For about a month, Florida bike blogs have been awash in calls to request the veto of Highway Bill 971 (HB971) by Gov. Crist. I was one of them. When I first saw the post come through Twitter, I immediately retweeted it to all my followers and posted about it here at Transit Miami.

Thing is, I’m not entirely sure WHAT about the bill is it that we’re raising a ruckus about. I assure you, I’m not being facetious or outright annoying; I just really want to know.

The call to arms centers around the changes to the state law dealing with bicycle lanes. Here is the actual text found on HB971 (PDF link) (strikethrough are deletions, underlined are additions):

316.2065 Bicycle regulations.—
(5)(a) Any person operating a bicycle upon a roadway at less than the normal speed of traffic at the time and place and under the conditions then existing shall ride in the lane marked for bicycle use or, if no lane is marked for bicycle use, as close as practicable to the right-hand curb or edge of the roadway except under any of the following situations:
1. When overtaking and passing another bicycle or vehicle proceeding in the same direction.
2. When preparing for a left turn at an intersection or into a private road or driveway.
3. When reasonably necessary to avoid any condition, including, but not limited to, a fixed or moving object, parked or moving vehicle, bicycle, pedestrian, animal, surface hazard, or substandard-width lane, that makes it unsafe to continue along the right-hand curb or edge. For the purposes of this subsection, a “substandard-width lane” is a lane that is too  narrow for a bicycle and another vehicle to travel safely side by side within the lane.
(b) Any person operating a bicycle upon a one-way highway with two or more marked traffic lanes may ride as near the left-hand curb or edge of such roadway as practicable.
(20) Except as otherwise provided in this section, a violation of this section is a noncriminal traffic infraction, punishable as a pedestrian violation as provided in chapter 318. A law enforcement officer may issue traffic citations for a violation of subsection (3) or subsection (16) only if the violation occurs on a bicycle path or road, as defined in s. 334.03. However, a law enforcement officer they may not issue citations to persons on private property, except any part thereof which is open to the use of the public for purposes of  vehicular traffic.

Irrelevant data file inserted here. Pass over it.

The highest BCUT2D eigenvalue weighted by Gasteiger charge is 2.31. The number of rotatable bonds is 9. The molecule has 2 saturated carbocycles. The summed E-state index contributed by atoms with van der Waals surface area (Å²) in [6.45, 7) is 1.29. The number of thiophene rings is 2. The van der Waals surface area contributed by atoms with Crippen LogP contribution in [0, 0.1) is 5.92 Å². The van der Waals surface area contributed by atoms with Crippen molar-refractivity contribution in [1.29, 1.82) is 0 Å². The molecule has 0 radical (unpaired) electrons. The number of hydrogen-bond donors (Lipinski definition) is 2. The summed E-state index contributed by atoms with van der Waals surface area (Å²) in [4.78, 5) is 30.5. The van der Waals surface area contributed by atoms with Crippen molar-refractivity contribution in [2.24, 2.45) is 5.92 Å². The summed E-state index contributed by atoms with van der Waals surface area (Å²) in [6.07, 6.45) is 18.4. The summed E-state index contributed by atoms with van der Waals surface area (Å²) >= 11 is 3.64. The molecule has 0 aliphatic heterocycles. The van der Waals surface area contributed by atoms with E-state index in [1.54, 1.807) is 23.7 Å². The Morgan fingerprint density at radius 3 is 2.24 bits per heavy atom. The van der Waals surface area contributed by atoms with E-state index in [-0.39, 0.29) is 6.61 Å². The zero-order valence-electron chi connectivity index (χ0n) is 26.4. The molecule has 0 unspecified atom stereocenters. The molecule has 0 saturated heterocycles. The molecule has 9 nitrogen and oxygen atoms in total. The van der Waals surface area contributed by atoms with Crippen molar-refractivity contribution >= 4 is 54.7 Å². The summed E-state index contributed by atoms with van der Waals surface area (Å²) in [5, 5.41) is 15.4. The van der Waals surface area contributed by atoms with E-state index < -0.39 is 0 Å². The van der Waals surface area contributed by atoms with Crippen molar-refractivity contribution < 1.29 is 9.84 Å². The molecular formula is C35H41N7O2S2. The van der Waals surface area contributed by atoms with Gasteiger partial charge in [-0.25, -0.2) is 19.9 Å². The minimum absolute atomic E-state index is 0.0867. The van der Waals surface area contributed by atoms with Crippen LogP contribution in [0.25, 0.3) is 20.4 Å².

I don’t see what is wrong with the information above. Yes, it mandates that bicycles must use bike lanes when present, but it does not take away a bicycle’s right to the regular road use under circumstances which make the use of the bike lane impracticable. The call to attention is centered on the “must ride in the bicycle lane” part, but isn’t that the point of why we ask and advocate for bicycle lanes, so we can use them while we ride?

(The bill also raises other issues which I’ve always seen listed as secondary, like allowing for a process where a person convicted of 4 or more DUI can reapply to have their driving privileges reinstated after meeting a series of requirements. I’m all for second chances, but 4+ DUI convictions seems troublesome to me. But again, I always see this listed as a secondary reason for the request of a veto.)

So, I honestly ask, what exactly about that wording is it why we’re asking for a veto?

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19 Responses to What Exactly IS the Issue with HB971?

  1. Here’s hoping I don’t get crucified. ;-)

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  2. Prem says:

    The law gives us an option to use the road when a bicycle lane is not present, but what of the situation where the bike lane is unreasonable for proper use?

    Potholes, debris, and other obstructions spread over portions of some bike ways can be quite annoying. (Some parts of the venetian bike lane are horrendous, with pipes protruding from the ground, storm drains taking up half a lane, roots making for a bumpy ride, cars parked on what they imagine is a shoulder.

    This law does now leave it up to the bicyclist to decide which bike lanes are reasonable for riding on, but instead put it into the hands of police officers to decide when a bicyclist is not using an otherwise mandatory bike lane.

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  3. recreational cyclist says: